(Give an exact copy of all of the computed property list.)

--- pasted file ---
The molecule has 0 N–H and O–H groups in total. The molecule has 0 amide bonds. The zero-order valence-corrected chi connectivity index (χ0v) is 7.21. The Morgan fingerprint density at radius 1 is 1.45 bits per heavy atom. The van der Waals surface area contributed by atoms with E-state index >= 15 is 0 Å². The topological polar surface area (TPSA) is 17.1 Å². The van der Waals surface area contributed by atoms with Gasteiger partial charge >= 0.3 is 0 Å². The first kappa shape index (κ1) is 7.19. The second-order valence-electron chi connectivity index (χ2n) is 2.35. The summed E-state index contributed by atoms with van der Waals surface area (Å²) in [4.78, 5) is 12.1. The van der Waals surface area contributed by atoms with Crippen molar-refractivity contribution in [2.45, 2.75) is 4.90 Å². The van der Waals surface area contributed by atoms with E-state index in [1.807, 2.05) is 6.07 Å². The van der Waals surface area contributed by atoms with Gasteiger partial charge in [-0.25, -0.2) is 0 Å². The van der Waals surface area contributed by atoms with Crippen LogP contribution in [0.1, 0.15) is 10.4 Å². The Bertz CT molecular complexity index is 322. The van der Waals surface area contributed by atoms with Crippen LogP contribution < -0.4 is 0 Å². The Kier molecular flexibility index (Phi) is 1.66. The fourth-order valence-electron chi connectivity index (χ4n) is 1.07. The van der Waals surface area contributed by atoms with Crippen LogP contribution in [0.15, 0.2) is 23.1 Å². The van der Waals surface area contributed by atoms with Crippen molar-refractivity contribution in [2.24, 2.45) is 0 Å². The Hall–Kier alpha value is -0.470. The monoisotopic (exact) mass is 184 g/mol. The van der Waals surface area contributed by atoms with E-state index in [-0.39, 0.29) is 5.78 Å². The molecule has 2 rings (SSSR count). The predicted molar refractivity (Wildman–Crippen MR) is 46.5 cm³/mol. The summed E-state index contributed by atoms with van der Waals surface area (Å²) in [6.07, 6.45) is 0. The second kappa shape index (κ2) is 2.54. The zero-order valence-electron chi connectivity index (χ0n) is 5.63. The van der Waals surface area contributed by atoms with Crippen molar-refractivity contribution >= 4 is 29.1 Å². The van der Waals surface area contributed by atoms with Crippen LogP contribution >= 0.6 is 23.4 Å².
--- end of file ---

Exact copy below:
The molecule has 0 N–H and O–H groups in total. The molecule has 0 amide bonds. The zero-order valence-corrected chi connectivity index (χ0v) is 7.21. The Morgan fingerprint density at radius 1 is 1.45 bits per heavy atom. The van der Waals surface area contributed by atoms with E-state index >= 15 is 0 Å². The topological polar surface area (TPSA) is 17.1 Å². The van der Waals surface area contributed by atoms with Gasteiger partial charge >= 0.3 is 0 Å². The first kappa shape index (κ1) is 7.19. The second-order valence-electron chi connectivity index (χ2n) is 2.35. The summed E-state index contributed by atoms with van der Waals surface area (Å²) in [4.78, 5) is 12.1. The van der Waals surface area contributed by atoms with Crippen molar-refractivity contribution in [2.45, 2.75) is 4.90 Å². The van der Waals surface area contributed by atoms with E-state index in [1.807, 2.05) is 6.07 Å². The van der Waals surface area contributed by atoms with Gasteiger partial charge in [-0.25, -0.2) is 0 Å². The van der Waals surface area contributed by atoms with Crippen LogP contribution in [0.1, 0.15) is 10.4 Å². The Bertz CT molecular complexity index is 322. The van der Waals surface area contributed by atoms with Crippen LogP contribution < -0.4 is 0 Å². The Kier molecular flexibility index (Phi) is 1.66. The fourth-order valence-electron chi connectivity index (χ4n) is 1.07. The van der Waals surface area contributed by atoms with Crippen LogP contribution in [0.15, 0.2) is 23.1 Å². The van der Waals surface area contributed by atoms with Crippen molar-refractivity contribution in [2.24, 2.45) is 0 Å². The Hall–Kier alpha value is -0.470. The monoisotopic (exact) mass is 184 g/mol. The van der Waals surface area contributed by atoms with E-state index in [-0.39, 0.29) is 5.78 Å². The molecule has 2 rings (SSSR count). The predicted molar refractivity (Wildman–Crippen MR) is 46.5 cm³/mol. The summed E-state index contributed by atoms with van der Waals surface area (Å²) in [6.07, 6.45) is 0. The second kappa shape index (κ2) is 2.54. The zero-order valence-electron chi connectivity index (χ0n) is 5.63. The van der Waals surface area contributed by atoms with Crippen molar-refractivity contribution >= 4 is 29.1 Å². The van der Waals surface area contributed by atoms with Crippen LogP contribution >= 0.6 is 23.4 Å².